In response, former East Germans coined the term ‘Jammerossi’ (‘East German whinger’), pejoratively referring to those who criticised the difficulties and hardships of adapting to reunification. These words concretised the pervasive sense of separate identity between east and west.
An indignant attitude to the perceived condescension of former West Germans is also conveyed in the term ‘Di-Mi-Dos’ (Tuesday-to-Thursday commuters), still used to this day, which denotes the westerners who set up in the east of Germany for work purposes but travel back ‘home’ for long weekends and holidays in the west. They are sometimes seen as ‘implants’ who make little effort to properly assimilate in the east, but who often inhabit a disproportionate number of top positions in many industries.
This term also correlates with and points to wider patterns of professional and legal inequality between those from eastern and western Germany. As a recent study pointed out, even now only 1.7 percent of top or leading positions in politics, law, the military and business are held by eastern Germans, even though they amount to 17 percent of the population.
‘Manipulation and misuse’ of language
This pervasive sense of inequality also has a sinister import, with increasing divergence and even polarisation of voting patterns between east and west. Far-right parties such as the AfD (Alternative for Germany) have consistently polled much higher in eastern German states, particularly southeastern ones, which are much more traditionally conservative. However, support appears to have been waning somewhat in recent years.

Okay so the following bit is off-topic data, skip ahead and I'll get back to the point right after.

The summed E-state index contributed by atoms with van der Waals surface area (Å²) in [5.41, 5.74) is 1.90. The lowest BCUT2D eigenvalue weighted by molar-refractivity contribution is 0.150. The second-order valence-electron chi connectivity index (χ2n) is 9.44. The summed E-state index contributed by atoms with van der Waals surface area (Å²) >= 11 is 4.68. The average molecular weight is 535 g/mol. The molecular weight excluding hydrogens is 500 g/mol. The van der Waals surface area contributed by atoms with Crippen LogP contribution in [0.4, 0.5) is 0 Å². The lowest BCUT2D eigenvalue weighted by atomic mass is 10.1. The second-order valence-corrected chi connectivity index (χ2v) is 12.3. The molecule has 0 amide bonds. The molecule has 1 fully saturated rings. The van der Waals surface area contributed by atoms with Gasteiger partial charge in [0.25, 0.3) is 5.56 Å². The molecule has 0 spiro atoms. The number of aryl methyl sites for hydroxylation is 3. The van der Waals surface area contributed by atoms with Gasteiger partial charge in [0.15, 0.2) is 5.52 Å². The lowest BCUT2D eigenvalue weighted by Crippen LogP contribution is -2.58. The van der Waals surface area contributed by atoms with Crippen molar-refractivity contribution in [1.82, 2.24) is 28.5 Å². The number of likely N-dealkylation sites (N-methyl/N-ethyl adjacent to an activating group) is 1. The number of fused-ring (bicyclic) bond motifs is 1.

Author John Kampfner says in his book Why the Germans Do it Better that manipulation and misuse of language are also key components of the political inventory of far-right groups such as the AfD. They have appropriated a number of distinctive buzzwords such as ‘abgehängt’ (left-behind, referring to those left behind by increasingly forward-thinking government policy) and ‘Lügenpresse’ (lying press), many of which are shamelessly appropriated from Nazi-era propaganda.
Such an approach brazenly attempts to tap into the sense of identity and solidarity offered by a common lexicon, something which was destabilised by reunification.